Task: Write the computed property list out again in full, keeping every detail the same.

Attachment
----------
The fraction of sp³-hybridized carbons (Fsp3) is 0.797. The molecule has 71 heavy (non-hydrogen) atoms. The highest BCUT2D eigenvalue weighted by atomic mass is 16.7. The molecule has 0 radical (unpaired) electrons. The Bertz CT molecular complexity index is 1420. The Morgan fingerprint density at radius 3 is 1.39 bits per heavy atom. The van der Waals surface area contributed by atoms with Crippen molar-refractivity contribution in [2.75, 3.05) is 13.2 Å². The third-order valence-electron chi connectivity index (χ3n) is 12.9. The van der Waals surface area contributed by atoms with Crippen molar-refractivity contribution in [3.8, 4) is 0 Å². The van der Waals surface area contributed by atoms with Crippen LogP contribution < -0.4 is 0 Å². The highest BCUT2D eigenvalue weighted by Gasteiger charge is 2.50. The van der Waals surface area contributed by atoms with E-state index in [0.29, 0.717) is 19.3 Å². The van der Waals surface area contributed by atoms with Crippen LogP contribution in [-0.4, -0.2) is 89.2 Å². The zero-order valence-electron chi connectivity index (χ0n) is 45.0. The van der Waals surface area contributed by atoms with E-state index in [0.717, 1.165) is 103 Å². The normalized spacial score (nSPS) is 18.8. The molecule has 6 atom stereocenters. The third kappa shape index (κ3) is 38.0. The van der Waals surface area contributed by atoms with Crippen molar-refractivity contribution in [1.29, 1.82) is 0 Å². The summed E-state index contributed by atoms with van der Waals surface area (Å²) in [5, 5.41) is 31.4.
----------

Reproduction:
The fraction of sp³-hybridized carbons (Fsp3) is 0.797. The molecule has 71 heavy (non-hydrogen) atoms. The highest BCUT2D eigenvalue weighted by atomic mass is 16.7. The molecule has 0 radical (unpaired) electrons. The Bertz CT molecular complexity index is 1420. The Morgan fingerprint density at radius 3 is 1.39 bits per heavy atom. The van der Waals surface area contributed by atoms with Crippen molar-refractivity contribution in [2.75, 3.05) is 13.2 Å². The third-order valence-electron chi connectivity index (χ3n) is 12.9. The van der Waals surface area contributed by atoms with Crippen molar-refractivity contribution in [3.8, 4) is 0 Å². The van der Waals surface area contributed by atoms with Crippen LogP contribution < -0.4 is 0 Å². The highest BCUT2D eigenvalue weighted by Gasteiger charge is 2.50. The van der Waals surface area contributed by atoms with E-state index in [0.29, 0.717) is 19.3 Å². The van der Waals surface area contributed by atoms with Crippen LogP contribution in [-0.4, -0.2) is 89.2 Å². The zero-order valence-electron chi connectivity index (χ0n) is 45.0. The van der Waals surface area contributed by atoms with E-state index in [0.717, 1.165) is 103 Å². The normalized spacial score (nSPS) is 18.8. The molecule has 6 atom stereocenters. The third kappa shape index (κ3) is 38.0. The van der Waals surface area contributed by atoms with Crippen molar-refractivity contribution in [1.29, 1.82) is 0 Å². The summed E-state index contributed by atoms with van der Waals surface area (Å²) in [5, 5.41) is 31.4.